In my post of our hike to Battelle Darby Creek, Jennie left the following comment:
"I'm interested in the "beautifully colored fish and fresh water mussels with their bizarre life histories". Recently read about the bitterlings laying eggs in the siphons of mussels, but didn't think that was a local phenomena. Love hearing all the co-evolved mutualisms. Truth is indeed stranger than fiction!"
Well Jennie- Instead of the fish laying their eggs in the mussels, the mussels actually have to get their larvae onto the gills of fish- believe it or not. And they have actually evolved lures to do this. I have photographed this phenomenon in May, 2008 with a plain pocketbook, Lampsilis cardium, as pictured above, and presented in video below.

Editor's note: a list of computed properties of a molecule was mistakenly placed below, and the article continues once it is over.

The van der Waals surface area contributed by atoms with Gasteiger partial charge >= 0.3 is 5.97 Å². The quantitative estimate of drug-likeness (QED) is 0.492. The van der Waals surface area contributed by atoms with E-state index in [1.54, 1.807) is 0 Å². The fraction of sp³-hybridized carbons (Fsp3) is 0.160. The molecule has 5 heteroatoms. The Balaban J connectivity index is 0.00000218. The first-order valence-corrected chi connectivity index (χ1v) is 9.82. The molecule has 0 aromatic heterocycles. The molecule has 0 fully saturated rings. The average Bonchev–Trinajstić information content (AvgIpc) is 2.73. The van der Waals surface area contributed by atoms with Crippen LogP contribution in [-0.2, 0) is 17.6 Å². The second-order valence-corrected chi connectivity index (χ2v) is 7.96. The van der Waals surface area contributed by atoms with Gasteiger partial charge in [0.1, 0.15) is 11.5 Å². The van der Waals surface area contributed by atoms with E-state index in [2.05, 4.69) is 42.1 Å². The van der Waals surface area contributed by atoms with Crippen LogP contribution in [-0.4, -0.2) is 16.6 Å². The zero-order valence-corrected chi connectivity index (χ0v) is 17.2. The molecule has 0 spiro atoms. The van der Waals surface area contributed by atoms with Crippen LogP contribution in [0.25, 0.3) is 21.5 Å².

I also quickly found these other videos on YouTube- These are great views Also- Dr. Tom Waters of Ohio State has posted these amazing videos on his website that are also must views.
A look at the lures of the wavy rayed-lampmussel.
And this video shows a smallmouth bass pecking at the mantle lure of a wavy rayed lamp mussel.
And this clip shows three fish, but one isn't a fish at all, it is the mantle lure of an unidentified mussel species. And I agree with Jennie. Truth is indeed stranger than fiction.
This is my contribution to this week's Camera Critters.